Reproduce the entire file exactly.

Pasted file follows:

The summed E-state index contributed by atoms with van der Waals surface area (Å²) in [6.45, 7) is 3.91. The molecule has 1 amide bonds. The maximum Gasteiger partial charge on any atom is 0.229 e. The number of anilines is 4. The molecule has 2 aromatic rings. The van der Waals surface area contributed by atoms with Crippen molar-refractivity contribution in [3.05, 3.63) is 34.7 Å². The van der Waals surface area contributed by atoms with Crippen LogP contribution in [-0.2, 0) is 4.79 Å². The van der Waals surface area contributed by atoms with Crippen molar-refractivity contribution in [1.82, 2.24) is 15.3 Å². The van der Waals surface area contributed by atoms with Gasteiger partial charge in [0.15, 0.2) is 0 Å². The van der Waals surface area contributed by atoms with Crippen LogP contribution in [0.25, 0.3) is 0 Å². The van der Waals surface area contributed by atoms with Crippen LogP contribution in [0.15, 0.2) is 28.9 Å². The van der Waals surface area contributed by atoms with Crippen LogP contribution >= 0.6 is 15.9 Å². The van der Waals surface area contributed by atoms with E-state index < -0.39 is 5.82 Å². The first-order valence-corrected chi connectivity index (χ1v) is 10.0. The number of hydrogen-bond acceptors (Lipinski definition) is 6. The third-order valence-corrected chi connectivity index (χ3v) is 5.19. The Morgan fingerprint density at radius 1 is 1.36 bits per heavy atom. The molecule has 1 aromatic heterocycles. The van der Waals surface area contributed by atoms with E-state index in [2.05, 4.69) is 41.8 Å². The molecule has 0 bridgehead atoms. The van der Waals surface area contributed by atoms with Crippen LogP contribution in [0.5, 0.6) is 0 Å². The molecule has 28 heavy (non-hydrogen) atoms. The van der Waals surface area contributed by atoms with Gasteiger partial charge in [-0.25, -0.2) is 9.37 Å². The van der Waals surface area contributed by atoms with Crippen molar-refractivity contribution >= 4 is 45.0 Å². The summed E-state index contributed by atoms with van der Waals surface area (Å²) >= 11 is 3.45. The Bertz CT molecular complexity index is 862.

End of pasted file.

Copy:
The summed E-state index contributed by atoms with van der Waals surface area (Å²) in [6.45, 7) is 3.91. The molecule has 1 amide bonds. The maximum Gasteiger partial charge on any atom is 0.229 e. The number of anilines is 4. The molecule has 2 aromatic rings. The van der Waals surface area contributed by atoms with Crippen molar-refractivity contribution in [3.05, 3.63) is 34.7 Å². The van der Waals surface area contributed by atoms with Crippen LogP contribution in [-0.2, 0) is 4.79 Å². The van der Waals surface area contributed by atoms with Crippen molar-refractivity contribution in [1.82, 2.24) is 15.3 Å². The van der Waals surface area contributed by atoms with Gasteiger partial charge in [0.15, 0.2) is 0 Å². The van der Waals surface area contributed by atoms with Crippen LogP contribution in [0.25, 0.3) is 0 Å². The van der Waals surface area contributed by atoms with Crippen LogP contribution in [0.15, 0.2) is 28.9 Å². The van der Waals surface area contributed by atoms with Crippen LogP contribution >= 0.6 is 15.9 Å². The van der Waals surface area contributed by atoms with E-state index < -0.39 is 5.82 Å². The first-order valence-corrected chi connectivity index (χ1v) is 10.0. The number of hydrogen-bond acceptors (Lipinski definition) is 6. The third-order valence-corrected chi connectivity index (χ3v) is 5.19. The Morgan fingerprint density at radius 1 is 1.36 bits per heavy atom. The molecule has 1 aromatic heterocycles. The van der Waals surface area contributed by atoms with E-state index in [2.05, 4.69) is 41.8 Å². The molecule has 0 bridgehead atoms. The van der Waals surface area contributed by atoms with Crippen LogP contribution in [0.5, 0.6) is 0 Å². The molecule has 28 heavy (non-hydrogen) atoms. The van der Waals surface area contributed by atoms with Gasteiger partial charge in [-0.25, -0.2) is 9.37 Å². The van der Waals surface area contributed by atoms with Crippen molar-refractivity contribution >= 4 is 45.0 Å². The summed E-state index contributed by atoms with van der Waals surface area (Å²) >= 11 is 3.45. The Bertz CT molecular complexity index is 862.